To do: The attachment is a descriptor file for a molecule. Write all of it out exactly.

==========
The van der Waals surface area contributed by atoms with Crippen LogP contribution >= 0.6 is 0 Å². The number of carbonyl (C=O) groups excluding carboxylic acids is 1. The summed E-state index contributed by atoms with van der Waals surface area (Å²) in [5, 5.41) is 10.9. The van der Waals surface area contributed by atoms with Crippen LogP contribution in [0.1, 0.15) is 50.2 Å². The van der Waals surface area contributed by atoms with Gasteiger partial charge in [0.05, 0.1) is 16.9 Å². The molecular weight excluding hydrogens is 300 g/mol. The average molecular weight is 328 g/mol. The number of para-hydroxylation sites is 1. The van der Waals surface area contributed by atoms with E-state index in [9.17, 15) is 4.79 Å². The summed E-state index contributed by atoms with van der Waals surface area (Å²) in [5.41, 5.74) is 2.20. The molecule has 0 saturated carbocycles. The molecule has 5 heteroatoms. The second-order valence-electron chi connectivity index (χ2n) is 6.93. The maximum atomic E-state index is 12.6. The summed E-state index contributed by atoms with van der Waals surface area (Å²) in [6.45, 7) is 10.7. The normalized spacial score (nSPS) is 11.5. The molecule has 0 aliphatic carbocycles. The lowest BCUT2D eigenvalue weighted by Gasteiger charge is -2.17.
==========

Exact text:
The van der Waals surface area contributed by atoms with Crippen LogP contribution >= 0.6 is 0 Å². The number of carbonyl (C=O) groups excluding carboxylic acids is 1. The summed E-state index contributed by atoms with van der Waals surface area (Å²) in [5, 5.41) is 10.9. The van der Waals surface area contributed by atoms with Crippen LogP contribution in [0.1, 0.15) is 50.2 Å². The van der Waals surface area contributed by atoms with Gasteiger partial charge in [0.05, 0.1) is 16.9 Å². The molecular weight excluding hydrogens is 300 g/mol. The average molecular weight is 328 g/mol. The number of para-hydroxylation sites is 1. The van der Waals surface area contributed by atoms with E-state index in [9.17, 15) is 4.79 Å². The summed E-state index contributed by atoms with van der Waals surface area (Å²) in [5.41, 5.74) is 2.20. The molecule has 0 saturated carbocycles. The molecule has 5 heteroatoms. The second-order valence-electron chi connectivity index (χ2n) is 6.93. The maximum atomic E-state index is 12.6. The summed E-state index contributed by atoms with van der Waals surface area (Å²) in [6.45, 7) is 10.7. The normalized spacial score (nSPS) is 11.5. The molecule has 0 aliphatic carbocycles. The lowest BCUT2D eigenvalue weighted by Gasteiger charge is -2.17.